I remember 1985 as the year when I discovered that my favorite television series of youth, the animated space opera Star Blazers, wasn't a complete and utter fluke. Into the midst of an afternoon programming block consisting of half-hour toy commercials like Transformers, G.I. Joe, and He-Man (possibly the stupidest name for a show in history), came Robotech, a serious-minded, multi-generational epic about humanity's involvement in a series of alien invasions. The art was unique and dynamic, nobody broke the fourth wall at the end of an episode to relate the day's moral, and ever so often characters you liked would just up and die, sometimes rather ignominiously. It was war, after all, and Robotech brought a realistic treatment to the subject that was almost unprecedented for the time.
In the far-flung future of 1999, a spacecraft crashes on Earth on an island in the South Pacific, unleashing a powerful electromagnetic force and a black smoke monster-oops, wait; wrong island-bringing with it the secrets of advanced alien technology. Ten years later, the aliens who lost the ship arrive to reclaim it and find themselves joined in a war with the human race, after the ship activates an automatic defense system and fires the first shot on our behalf. Following a massive conflict which has devastating consequences for Earth, the defense forces propose a mission to the alien homeworld, intending to pre-emptively halt the possibilities of any future invasions. Like ships that pass in the night, the alien overlords arrive on Earth in the absence of its space fleet, intent on recovering the wreckage of the original ship, which seemingly contains the secrets of a power source essential for their survival. Their failed attempt at reclamation attracts the attention of their rivals, the Invid, from whom they stole the energy in the first place, and Earth becomes subjugated and occupied by these new invaders. Slowly a resistance movement forms as both civilians and surviving defense force members band together and await the return of the space fleet that departed decades before. It's huge, melodramatic, and arrived at exactly the right time for a sixteen year-old SF fan like I was. And then, partway through the third chapter of the Robotech series, I acquired the official art book for the show and discovered what is quite obvious in hindsight but which I'd not even suspected back then: the multiple "generations" of the story were completely separate shows which had had no connection to one another prior to being dubbed in English.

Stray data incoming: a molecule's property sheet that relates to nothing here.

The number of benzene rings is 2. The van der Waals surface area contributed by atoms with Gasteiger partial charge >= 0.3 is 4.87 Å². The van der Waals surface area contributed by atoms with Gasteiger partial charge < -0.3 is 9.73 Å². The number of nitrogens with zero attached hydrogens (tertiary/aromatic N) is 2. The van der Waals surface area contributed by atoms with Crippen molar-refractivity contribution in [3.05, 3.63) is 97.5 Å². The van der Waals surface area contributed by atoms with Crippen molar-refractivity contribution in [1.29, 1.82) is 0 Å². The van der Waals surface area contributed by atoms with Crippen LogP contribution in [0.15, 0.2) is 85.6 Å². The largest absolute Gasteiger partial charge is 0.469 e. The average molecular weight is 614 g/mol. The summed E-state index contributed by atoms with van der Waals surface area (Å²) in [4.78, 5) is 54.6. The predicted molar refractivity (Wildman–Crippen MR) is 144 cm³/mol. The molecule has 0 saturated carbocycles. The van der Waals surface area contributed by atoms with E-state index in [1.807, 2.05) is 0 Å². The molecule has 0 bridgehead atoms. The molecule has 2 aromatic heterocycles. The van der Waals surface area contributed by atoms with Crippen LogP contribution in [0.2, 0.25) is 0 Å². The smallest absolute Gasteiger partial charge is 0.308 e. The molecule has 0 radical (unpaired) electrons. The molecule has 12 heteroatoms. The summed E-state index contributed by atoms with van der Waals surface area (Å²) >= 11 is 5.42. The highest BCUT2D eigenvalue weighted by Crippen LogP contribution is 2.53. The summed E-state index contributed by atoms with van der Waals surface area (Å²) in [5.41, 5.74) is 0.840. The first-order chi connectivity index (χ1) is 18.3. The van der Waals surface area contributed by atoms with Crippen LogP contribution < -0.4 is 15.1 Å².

This, then, was the cognitive dissonance of Robotech: though I'd no knowledge of the original three series of which it was comprised, taking it at face value became a near-impossibility. Events became suspect at every juncture; what was really going on? Finding out the truth when I did was particularly galling, as it meant that the much ballyhooed return of original hero Rick Hunter was an empty hope. Somehow or another, it would, by necessity, fail to actually happen, as indeed was the case. There were no crossover characters between the three original series, nor any of the same fighter craft or other combat vehicles (heck, the middle series didn't even actually take place on Earth, which explained that suspicious extra moon that showed up on occasion). The American production company, Harmony Gold, had stitched the three series together in order to make it more desirable for syndication purposes. The original music scores had been thrown out in favor of original compositions that would provide a unified soundtrack. Familial relationships were established between characters in the different casts, and the catch-all term "Veritech" was applied to combat craft across all three shows (series supervisor Carl Macek would later attribute the term to a contraction of "very technical," which made it sound far less cool in retrospect) to further establish a sense of continuity. Yet, for all this tinkering, it was by and large successful. Given the similar design work between the Japanese productions of Macross, Southern Cross, and Mospeada, it all flowed far better than one might suspect from such a description. In many ways, the artificial linkages gave the whole affair a greater sense of epic scale than it originally had. In Japan, sequels to the Macross series persist to this day, most of them far inferior to the original, some of them downright embarrassing. It's somewhat ironic that the reverse-engineered Robotech continuity fared better in many ways. Twenty-five years later, it remains Harmony Gold's most successful venture, and was probably more singularly responsible for popularizing Japanese animation in the US than any other prior production (the worth of that fact in itself is, of course, highly debatable).